An uncontested divorce in Minnesota can take as little as four weeks, although 60 days more likely. More difficult divorce cases – where the parties disagree on many issues – can end up taking years. The surest way to get a quick divorce in Minnesota is to not contest it. An uncontested divorce is a divorce where one party files for the divorce, and the other party doesn’t try to convince anyone that the divorce should not take place, nor does the defending spouse attempt to argue about division of assets. If you agree on everything, the divorce will happen quickly.

Most divorces, however, do not end that quickly. Even with the best of intentions at the beginning, it can be surprisingly hard to get both spouses to agree on subtle features of the separation. Simple seeming cases, even when skillfully and mindfully guided by a competent attorney, can surprisingly evolve into more complicated disputes that cost money and time.

Factors That Determine How Long a Minnesota Divorce Takes

How long it takes to complete a divorce from the time it is filed depends on a number of factors. In Minnesota, those factors include:

•    How cooperative you are with your spouse. Do you argue with their point of view every step of the way or give into their wishes?
•    How cooperative is your spouse with you? Do they argue with you over details; fight to keep you from getting what you want; or battle tooth and nail to get what they want?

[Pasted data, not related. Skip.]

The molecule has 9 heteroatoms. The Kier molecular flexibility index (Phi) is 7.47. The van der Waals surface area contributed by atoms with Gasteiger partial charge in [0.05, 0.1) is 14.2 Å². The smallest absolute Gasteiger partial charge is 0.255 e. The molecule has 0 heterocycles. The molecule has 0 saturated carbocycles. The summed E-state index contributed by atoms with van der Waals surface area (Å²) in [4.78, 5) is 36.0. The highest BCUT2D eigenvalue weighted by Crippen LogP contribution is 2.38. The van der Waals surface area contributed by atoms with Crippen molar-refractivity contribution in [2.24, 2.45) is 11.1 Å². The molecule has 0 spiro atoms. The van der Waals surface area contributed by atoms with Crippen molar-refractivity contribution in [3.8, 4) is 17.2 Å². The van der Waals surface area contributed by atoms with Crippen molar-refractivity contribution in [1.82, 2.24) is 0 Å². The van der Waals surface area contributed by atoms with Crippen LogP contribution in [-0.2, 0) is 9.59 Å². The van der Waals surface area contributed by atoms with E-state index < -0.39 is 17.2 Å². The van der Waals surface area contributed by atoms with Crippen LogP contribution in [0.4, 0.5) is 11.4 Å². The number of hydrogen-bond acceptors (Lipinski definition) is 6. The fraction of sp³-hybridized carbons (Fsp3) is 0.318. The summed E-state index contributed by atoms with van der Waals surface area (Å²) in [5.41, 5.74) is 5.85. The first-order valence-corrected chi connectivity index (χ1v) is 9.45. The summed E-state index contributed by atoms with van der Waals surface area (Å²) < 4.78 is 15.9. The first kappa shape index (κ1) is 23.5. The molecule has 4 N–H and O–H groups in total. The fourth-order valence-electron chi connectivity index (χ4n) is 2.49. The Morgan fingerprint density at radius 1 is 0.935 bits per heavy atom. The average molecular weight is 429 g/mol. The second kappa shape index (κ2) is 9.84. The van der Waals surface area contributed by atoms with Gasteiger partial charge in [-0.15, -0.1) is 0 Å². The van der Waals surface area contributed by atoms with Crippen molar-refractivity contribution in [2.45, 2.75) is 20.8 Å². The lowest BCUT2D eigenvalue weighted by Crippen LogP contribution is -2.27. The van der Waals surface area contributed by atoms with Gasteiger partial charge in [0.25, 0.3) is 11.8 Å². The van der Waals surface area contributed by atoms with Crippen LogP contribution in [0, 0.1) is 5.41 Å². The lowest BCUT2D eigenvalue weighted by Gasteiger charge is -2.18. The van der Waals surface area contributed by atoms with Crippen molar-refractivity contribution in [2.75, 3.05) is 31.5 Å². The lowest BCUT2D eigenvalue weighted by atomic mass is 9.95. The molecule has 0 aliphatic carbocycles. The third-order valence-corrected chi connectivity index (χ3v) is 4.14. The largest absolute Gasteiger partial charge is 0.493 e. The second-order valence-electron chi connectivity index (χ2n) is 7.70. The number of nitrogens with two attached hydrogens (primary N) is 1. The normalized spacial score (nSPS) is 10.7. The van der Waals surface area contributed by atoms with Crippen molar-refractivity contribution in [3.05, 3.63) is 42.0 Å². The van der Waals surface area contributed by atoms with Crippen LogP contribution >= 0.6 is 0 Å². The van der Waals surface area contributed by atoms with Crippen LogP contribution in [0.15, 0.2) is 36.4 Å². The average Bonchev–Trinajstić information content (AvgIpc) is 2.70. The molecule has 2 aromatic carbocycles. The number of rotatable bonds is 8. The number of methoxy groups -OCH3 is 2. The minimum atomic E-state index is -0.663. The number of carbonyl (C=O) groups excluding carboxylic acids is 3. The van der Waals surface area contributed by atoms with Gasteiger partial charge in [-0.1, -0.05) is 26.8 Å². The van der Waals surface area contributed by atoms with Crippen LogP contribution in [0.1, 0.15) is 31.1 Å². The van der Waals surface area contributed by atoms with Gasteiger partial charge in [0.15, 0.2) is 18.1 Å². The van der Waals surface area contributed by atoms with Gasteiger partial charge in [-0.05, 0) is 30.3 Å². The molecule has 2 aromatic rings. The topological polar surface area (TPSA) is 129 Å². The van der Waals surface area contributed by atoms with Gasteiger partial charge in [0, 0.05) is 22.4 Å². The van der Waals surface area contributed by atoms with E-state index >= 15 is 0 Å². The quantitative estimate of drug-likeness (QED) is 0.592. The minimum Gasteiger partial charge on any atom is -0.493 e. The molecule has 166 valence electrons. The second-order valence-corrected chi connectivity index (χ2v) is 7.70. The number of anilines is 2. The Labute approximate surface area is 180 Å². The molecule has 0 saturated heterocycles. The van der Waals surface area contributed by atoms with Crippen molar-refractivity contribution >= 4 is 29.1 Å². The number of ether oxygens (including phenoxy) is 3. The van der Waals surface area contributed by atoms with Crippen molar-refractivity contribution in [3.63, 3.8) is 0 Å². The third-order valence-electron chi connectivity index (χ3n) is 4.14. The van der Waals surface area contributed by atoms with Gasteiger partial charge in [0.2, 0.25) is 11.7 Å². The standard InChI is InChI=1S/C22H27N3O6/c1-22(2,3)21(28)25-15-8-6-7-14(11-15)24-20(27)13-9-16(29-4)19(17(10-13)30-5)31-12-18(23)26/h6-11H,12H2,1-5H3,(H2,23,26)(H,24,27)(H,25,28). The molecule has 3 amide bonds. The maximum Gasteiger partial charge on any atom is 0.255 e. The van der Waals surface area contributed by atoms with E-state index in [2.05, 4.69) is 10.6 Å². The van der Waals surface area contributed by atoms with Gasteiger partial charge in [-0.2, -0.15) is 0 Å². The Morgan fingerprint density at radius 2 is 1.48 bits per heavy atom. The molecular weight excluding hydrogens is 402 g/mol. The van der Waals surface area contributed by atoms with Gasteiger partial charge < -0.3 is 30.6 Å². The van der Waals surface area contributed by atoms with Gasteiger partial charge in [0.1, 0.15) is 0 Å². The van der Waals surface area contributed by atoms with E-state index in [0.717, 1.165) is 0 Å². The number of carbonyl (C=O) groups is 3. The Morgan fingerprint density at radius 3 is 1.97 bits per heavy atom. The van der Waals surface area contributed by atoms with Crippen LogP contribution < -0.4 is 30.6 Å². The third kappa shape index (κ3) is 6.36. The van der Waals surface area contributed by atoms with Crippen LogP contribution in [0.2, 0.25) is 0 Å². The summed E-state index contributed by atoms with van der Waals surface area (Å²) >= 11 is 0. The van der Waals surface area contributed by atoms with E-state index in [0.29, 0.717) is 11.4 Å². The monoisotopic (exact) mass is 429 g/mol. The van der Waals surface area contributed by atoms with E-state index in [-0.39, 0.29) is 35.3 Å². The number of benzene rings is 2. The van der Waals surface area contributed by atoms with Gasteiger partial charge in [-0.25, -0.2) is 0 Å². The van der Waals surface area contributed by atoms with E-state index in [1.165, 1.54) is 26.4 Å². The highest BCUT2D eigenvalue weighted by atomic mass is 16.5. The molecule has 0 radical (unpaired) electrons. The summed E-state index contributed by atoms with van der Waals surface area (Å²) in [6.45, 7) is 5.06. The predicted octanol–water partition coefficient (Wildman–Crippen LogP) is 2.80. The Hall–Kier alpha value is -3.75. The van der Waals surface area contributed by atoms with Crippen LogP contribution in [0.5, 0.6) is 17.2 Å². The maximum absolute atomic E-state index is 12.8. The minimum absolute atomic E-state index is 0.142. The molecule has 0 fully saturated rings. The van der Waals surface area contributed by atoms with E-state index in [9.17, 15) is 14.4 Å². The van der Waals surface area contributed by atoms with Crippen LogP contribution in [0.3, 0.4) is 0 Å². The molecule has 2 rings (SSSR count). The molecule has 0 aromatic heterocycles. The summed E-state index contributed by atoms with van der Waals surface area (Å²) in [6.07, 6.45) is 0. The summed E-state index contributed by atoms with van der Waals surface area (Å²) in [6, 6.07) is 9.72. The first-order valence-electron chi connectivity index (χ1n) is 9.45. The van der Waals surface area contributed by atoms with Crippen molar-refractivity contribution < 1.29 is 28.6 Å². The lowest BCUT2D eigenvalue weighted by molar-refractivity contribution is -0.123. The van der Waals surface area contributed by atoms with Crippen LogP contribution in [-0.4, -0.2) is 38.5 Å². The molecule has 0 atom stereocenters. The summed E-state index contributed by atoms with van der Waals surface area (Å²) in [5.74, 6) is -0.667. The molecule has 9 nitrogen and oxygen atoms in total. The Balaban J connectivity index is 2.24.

•    How well your attorney protects your rights while facilitating the settlement.
•    The philosophy, actions and reactions of your spouse’s attorney .
•    The number and complexity of disagreements between you and your spouse. Do you fight over custody of the children, division of assets, spousal maintenance, visitation rights, etc.?

If you want your Minnesota divorce to go smoothly, work with your attorney to develop creative negotiating strategies, and figure out how and under what circumstances you will be willing to compromise on your vision for what you want. Some luck is also required. If your spouse is unwilling or unable to compromise or negotiate in good faith, or if his or her lawyer adopts an uncompromising stance, you will likely struggle to reach an equitable agreement, and litigation may be inevitable.

Divorcing your spouse because s/he broke a law in Minnesota may have some sticky implications, depending on which laws were broken and how the guilty was punished. Minnesota is a no-fault divorce state, so the facts of your spouse’s criminal case may or may not be relevant to your divorce. Consider the following before pursuing divorce based on criminal conduct:

1. If your spouse has been accused of a crime but has not yet been convicted, you can’t call them a criminal in divorce court. Even if you believe they are guilty, in the eyes of the law, they are presumed innocent until proven otherwise.

2. Being a criminal doesn’t make a person a bad parent. If a court found your spouse guilty of a crime, they may still have parenting time rights – and may even be rewarded joint custody of your child(red). The court will consider all evidence concerning your and your spouse’s character.

3. A conviction may or may not lead to jail time. Don’t assume that your spouse will not be able to contact you, or visit your children. If you fear retribution or domestic violence, take precautionary measures, and protect yourself and your child(red) from a spouse who is a violent offender.

4. If you believe your spouse committed a crime for which s/he has not been charged, report the alleged crime before filing for divorce. If you are the victim of the crime, file a police report.